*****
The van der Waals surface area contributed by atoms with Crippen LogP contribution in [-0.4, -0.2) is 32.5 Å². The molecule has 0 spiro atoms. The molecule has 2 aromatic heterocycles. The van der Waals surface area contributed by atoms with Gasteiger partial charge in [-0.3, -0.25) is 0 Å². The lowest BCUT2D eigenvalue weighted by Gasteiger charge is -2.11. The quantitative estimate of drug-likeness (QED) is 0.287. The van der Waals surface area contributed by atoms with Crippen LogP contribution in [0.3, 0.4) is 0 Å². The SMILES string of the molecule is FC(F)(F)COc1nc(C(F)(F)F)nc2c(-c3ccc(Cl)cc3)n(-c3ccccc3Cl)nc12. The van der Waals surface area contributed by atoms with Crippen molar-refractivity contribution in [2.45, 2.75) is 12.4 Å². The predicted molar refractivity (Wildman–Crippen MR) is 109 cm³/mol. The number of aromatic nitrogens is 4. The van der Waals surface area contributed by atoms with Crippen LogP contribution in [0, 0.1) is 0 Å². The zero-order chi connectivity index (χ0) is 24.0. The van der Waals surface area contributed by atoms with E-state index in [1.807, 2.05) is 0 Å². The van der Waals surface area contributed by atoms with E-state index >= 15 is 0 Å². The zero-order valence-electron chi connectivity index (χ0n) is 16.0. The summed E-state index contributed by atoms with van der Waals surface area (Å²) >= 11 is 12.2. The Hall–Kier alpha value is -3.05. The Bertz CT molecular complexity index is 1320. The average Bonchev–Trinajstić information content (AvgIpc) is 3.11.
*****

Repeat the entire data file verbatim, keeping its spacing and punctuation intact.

The van der Waals surface area contributed by atoms with Crippen LogP contribution in [-0.4, -0.2) is 32.5 Å². The molecule has 0 spiro atoms. The molecule has 2 aromatic heterocycles. The van der Waals surface area contributed by atoms with Gasteiger partial charge in [-0.3, -0.25) is 0 Å². The lowest BCUT2D eigenvalue weighted by Gasteiger charge is -2.11. The quantitative estimate of drug-likeness (QED) is 0.287. The van der Waals surface area contributed by atoms with Crippen LogP contribution in [0.3, 0.4) is 0 Å². The SMILES string of the molecule is FC(F)(F)COc1nc(C(F)(F)F)nc2c(-c3ccc(Cl)cc3)n(-c3ccccc3Cl)nc12. The van der Waals surface area contributed by atoms with Crippen molar-refractivity contribution in [2.45, 2.75) is 12.4 Å². The predicted molar refractivity (Wildman–Crippen MR) is 109 cm³/mol. The number of aromatic nitrogens is 4. The van der Waals surface area contributed by atoms with Crippen LogP contribution in [0, 0.1) is 0 Å². The zero-order chi connectivity index (χ0) is 24.0. The van der Waals surface area contributed by atoms with E-state index in [1.807, 2.05) is 0 Å². The van der Waals surface area contributed by atoms with E-state index >= 15 is 0 Å². The zero-order valence-electron chi connectivity index (χ0n) is 16.0. The summed E-state index contributed by atoms with van der Waals surface area (Å²) >= 11 is 12.2. The Hall–Kier alpha value is -3.05. The Bertz CT molecular complexity index is 1320. The average Bonchev–Trinajstić information content (AvgIpc) is 3.11.